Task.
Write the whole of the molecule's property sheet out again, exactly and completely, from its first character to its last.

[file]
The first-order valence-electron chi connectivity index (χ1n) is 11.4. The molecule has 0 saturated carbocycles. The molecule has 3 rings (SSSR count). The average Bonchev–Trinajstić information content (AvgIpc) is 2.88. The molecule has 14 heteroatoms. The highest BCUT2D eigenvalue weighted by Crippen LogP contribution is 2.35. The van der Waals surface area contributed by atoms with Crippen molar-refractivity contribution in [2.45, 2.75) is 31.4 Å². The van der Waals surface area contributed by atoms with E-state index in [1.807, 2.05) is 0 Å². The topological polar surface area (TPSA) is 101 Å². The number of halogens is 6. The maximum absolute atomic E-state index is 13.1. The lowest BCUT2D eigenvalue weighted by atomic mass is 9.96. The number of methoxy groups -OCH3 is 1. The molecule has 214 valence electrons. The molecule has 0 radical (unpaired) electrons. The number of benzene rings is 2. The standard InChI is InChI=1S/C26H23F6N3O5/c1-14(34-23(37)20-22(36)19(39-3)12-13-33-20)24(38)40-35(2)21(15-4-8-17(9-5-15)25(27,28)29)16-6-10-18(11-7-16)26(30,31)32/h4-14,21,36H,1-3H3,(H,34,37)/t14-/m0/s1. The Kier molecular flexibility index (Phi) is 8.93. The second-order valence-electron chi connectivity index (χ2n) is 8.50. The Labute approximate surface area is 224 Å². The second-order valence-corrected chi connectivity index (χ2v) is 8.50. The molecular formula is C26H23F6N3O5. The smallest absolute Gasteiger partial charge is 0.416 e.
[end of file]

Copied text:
The first-order valence-electron chi connectivity index (χ1n) is 11.4. The molecule has 0 saturated carbocycles. The molecule has 3 rings (SSSR count). The average Bonchev–Trinajstić information content (AvgIpc) is 2.88. The molecule has 14 heteroatoms. The highest BCUT2D eigenvalue weighted by Crippen LogP contribution is 2.35. The van der Waals surface area contributed by atoms with Crippen molar-refractivity contribution in [2.45, 2.75) is 31.4 Å². The van der Waals surface area contributed by atoms with E-state index in [1.807, 2.05) is 0 Å². The topological polar surface area (TPSA) is 101 Å². The number of halogens is 6. The maximum absolute atomic E-state index is 13.1. The lowest BCUT2D eigenvalue weighted by atomic mass is 9.96. The number of methoxy groups -OCH3 is 1. The molecule has 214 valence electrons. The molecule has 0 radical (unpaired) electrons. The number of benzene rings is 2. The standard InChI is InChI=1S/C26H23F6N3O5/c1-14(34-23(37)20-22(36)19(39-3)12-13-33-20)24(38)40-35(2)21(15-4-8-17(9-5-15)25(27,28)29)16-6-10-18(11-7-16)26(30,31)32/h4-14,21,36H,1-3H3,(H,34,37)/t14-/m0/s1. The Kier molecular flexibility index (Phi) is 8.93. The second-order valence-electron chi connectivity index (χ2n) is 8.50. The Labute approximate surface area is 224 Å². The second-order valence-corrected chi connectivity index (χ2v) is 8.50. The molecular formula is C26H23F6N3O5. The smallest absolute Gasteiger partial charge is 0.416 e.